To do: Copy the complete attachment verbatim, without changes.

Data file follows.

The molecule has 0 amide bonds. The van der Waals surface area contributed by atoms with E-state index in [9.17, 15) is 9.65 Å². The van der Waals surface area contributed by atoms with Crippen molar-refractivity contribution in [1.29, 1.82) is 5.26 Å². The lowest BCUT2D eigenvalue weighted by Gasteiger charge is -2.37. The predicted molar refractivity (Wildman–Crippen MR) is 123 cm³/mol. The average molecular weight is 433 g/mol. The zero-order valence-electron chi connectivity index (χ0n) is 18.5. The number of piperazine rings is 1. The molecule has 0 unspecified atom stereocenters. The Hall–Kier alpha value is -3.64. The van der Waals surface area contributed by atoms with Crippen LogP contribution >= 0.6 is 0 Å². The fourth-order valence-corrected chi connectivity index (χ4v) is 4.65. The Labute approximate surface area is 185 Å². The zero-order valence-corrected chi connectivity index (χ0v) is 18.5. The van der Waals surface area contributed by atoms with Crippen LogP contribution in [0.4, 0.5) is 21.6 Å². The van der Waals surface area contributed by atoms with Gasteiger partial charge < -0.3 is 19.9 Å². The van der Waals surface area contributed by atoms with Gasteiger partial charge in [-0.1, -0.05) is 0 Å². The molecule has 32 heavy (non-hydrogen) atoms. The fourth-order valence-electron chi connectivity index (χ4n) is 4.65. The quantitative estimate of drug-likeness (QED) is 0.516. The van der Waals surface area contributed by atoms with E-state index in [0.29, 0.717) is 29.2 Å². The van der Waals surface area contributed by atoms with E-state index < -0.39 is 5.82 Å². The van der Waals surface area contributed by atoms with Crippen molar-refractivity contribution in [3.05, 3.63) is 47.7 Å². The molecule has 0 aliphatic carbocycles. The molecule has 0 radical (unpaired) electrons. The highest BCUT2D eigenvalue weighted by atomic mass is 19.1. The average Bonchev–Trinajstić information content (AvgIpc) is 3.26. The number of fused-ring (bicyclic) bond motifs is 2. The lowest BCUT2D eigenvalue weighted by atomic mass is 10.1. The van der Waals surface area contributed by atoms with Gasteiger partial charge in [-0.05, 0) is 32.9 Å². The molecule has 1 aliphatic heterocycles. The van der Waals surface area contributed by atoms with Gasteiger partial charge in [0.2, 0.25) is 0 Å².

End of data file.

The molecule has 0 amide bonds. The van der Waals surface area contributed by atoms with E-state index in [9.17, 15) is 9.65 Å². The van der Waals surface area contributed by atoms with Crippen molar-refractivity contribution in [1.29, 1.82) is 5.26 Å². The lowest BCUT2D eigenvalue weighted by Gasteiger charge is -2.37. The predicted molar refractivity (Wildman–Crippen MR) is 123 cm³/mol. The average molecular weight is 433 g/mol. The zero-order valence-electron chi connectivity index (χ0n) is 18.5. The number of piperazine rings is 1. The molecule has 0 unspecified atom stereocenters. The Hall–Kier alpha value is -3.64. The van der Waals surface area contributed by atoms with Crippen LogP contribution >= 0.6 is 0 Å². The fourth-order valence-corrected chi connectivity index (χ4v) is 4.65. The Labute approximate surface area is 185 Å². The zero-order valence-corrected chi connectivity index (χ0v) is 18.5. The van der Waals surface area contributed by atoms with Crippen LogP contribution in [0.4, 0.5) is 21.6 Å². The van der Waals surface area contributed by atoms with Gasteiger partial charge < -0.3 is 19.9 Å². The van der Waals surface area contributed by atoms with Gasteiger partial charge in [-0.1, -0.05) is 0 Å². The molecule has 32 heavy (non-hydrogen) atoms. The fourth-order valence-electron chi connectivity index (χ4n) is 4.65. The quantitative estimate of drug-likeness (QED) is 0.516. The van der Waals surface area contributed by atoms with E-state index in [0.29, 0.717) is 29.2 Å². The van der Waals surface area contributed by atoms with E-state index < -0.39 is 5.82 Å². The van der Waals surface area contributed by atoms with Crippen molar-refractivity contribution in [3.05, 3.63) is 47.7 Å². The molecule has 0 aliphatic carbocycles. The molecule has 0 radical (unpaired) electrons. The highest BCUT2D eigenvalue weighted by atomic mass is 19.1. The average Bonchev–Trinajstić information content (AvgIpc) is 3.26. The number of fused-ring (bicyclic) bond motifs is 2. The lowest BCUT2D eigenvalue weighted by atomic mass is 10.1. The van der Waals surface area contributed by atoms with Gasteiger partial charge in [-0.05, 0) is 32.9 Å². The molecule has 1 aliphatic heterocycles. The van der Waals surface area contributed by atoms with Gasteiger partial charge in [0.2, 0.25) is 0 Å².